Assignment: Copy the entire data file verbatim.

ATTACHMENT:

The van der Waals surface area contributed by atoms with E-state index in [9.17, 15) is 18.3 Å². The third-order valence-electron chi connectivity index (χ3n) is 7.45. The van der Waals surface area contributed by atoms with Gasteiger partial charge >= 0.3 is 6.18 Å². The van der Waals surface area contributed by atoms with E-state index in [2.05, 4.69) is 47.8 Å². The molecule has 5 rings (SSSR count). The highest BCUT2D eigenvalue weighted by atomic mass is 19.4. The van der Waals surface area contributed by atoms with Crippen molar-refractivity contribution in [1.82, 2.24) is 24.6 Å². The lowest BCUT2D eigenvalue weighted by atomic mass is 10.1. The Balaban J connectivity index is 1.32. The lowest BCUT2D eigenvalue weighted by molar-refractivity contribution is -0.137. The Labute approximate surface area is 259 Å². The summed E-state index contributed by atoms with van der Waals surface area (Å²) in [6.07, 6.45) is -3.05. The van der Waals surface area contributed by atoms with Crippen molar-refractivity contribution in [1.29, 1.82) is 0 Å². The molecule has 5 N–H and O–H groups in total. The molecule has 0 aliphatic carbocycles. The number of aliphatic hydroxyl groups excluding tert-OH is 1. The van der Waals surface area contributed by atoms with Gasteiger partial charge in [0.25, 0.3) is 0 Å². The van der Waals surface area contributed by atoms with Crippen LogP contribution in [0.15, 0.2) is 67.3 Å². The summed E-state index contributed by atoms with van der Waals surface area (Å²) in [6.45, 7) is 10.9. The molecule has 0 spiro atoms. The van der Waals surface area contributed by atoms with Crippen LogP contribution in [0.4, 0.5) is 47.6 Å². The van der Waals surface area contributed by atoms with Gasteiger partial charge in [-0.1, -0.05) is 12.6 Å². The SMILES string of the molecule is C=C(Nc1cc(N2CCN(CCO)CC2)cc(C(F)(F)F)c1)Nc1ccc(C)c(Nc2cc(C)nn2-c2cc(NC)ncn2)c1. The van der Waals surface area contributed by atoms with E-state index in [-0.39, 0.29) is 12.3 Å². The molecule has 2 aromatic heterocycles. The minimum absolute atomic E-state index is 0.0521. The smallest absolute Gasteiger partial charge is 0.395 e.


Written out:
The van der Waals surface area contributed by atoms with E-state index in [9.17, 15) is 18.3 Å². The third-order valence-electron chi connectivity index (χ3n) is 7.45. The van der Waals surface area contributed by atoms with Gasteiger partial charge >= 0.3 is 6.18 Å². The van der Waals surface area contributed by atoms with E-state index in [2.05, 4.69) is 47.8 Å². The molecule has 5 rings (SSSR count). The highest BCUT2D eigenvalue weighted by atomic mass is 19.4. The van der Waals surface area contributed by atoms with Crippen molar-refractivity contribution in [1.82, 2.24) is 24.6 Å². The lowest BCUT2D eigenvalue weighted by atomic mass is 10.1. The Balaban J connectivity index is 1.32. The lowest BCUT2D eigenvalue weighted by molar-refractivity contribution is -0.137. The Labute approximate surface area is 259 Å². The summed E-state index contributed by atoms with van der Waals surface area (Å²) in [6.07, 6.45) is -3.05. The van der Waals surface area contributed by atoms with Crippen molar-refractivity contribution in [1.29, 1.82) is 0 Å². The molecule has 5 N–H and O–H groups in total. The molecule has 0 aliphatic carbocycles. The number of aliphatic hydroxyl groups excluding tert-OH is 1. The van der Waals surface area contributed by atoms with Gasteiger partial charge in [0.25, 0.3) is 0 Å². The van der Waals surface area contributed by atoms with Crippen LogP contribution in [0.15, 0.2) is 67.3 Å². The summed E-state index contributed by atoms with van der Waals surface area (Å²) in [6.45, 7) is 10.9. The molecule has 0 spiro atoms. The van der Waals surface area contributed by atoms with Crippen LogP contribution in [0.4, 0.5) is 47.6 Å². The van der Waals surface area contributed by atoms with Gasteiger partial charge in [-0.1, -0.05) is 12.6 Å². The SMILES string of the molecule is C=C(Nc1cc(N2CCN(CCO)CC2)cc(C(F)(F)F)c1)Nc1ccc(C)c(Nc2cc(C)nn2-c2cc(NC)ncn2)c1. The van der Waals surface area contributed by atoms with E-state index in [-0.39, 0.29) is 12.3 Å². The molecule has 2 aromatic heterocycles. The minimum absolute atomic E-state index is 0.0521. The smallest absolute Gasteiger partial charge is 0.395 e.